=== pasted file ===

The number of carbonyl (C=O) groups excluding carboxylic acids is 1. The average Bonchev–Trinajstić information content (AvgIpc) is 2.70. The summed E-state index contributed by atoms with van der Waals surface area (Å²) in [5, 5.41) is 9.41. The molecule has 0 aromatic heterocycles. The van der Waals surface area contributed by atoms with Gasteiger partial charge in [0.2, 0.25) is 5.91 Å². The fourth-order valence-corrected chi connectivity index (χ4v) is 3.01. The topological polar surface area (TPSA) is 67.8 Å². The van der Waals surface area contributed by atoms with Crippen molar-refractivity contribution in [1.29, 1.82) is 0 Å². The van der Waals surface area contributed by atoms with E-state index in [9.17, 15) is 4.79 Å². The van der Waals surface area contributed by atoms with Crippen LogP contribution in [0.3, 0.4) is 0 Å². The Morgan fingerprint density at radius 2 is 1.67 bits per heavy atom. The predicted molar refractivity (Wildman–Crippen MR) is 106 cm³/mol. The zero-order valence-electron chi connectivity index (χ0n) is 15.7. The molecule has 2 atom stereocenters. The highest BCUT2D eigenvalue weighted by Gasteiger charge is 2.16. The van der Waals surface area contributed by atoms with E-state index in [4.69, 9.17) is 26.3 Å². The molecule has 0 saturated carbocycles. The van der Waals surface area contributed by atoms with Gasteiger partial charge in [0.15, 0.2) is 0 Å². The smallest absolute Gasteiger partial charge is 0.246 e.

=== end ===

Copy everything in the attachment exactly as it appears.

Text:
The number of carbonyl (C=O) groups excluding carboxylic acids is 1. The average Bonchev–Trinajstić information content (AvgIpc) is 2.70. The summed E-state index contributed by atoms with van der Waals surface area (Å²) in [5, 5.41) is 9.41. The molecule has 0 aromatic heterocycles. The van der Waals surface area contributed by atoms with Gasteiger partial charge in [0.2, 0.25) is 5.91 Å². The fourth-order valence-corrected chi connectivity index (χ4v) is 3.01. The topological polar surface area (TPSA) is 67.8 Å². The van der Waals surface area contributed by atoms with Crippen molar-refractivity contribution in [1.29, 1.82) is 0 Å². The van der Waals surface area contributed by atoms with E-state index in [9.17, 15) is 4.79 Å². The van der Waals surface area contributed by atoms with Crippen LogP contribution in [0.3, 0.4) is 0 Å². The Morgan fingerprint density at radius 2 is 1.67 bits per heavy atom. The predicted molar refractivity (Wildman–Crippen MR) is 106 cm³/mol. The zero-order valence-electron chi connectivity index (χ0n) is 15.7. The molecule has 2 atom stereocenters. The highest BCUT2D eigenvalue weighted by Gasteiger charge is 2.16. The van der Waals surface area contributed by atoms with E-state index in [4.69, 9.17) is 26.3 Å². The molecule has 0 saturated carbocycles. The van der Waals surface area contributed by atoms with Gasteiger partial charge in [0.15, 0.2) is 0 Å². The smallest absolute Gasteiger partial charge is 0.246 e.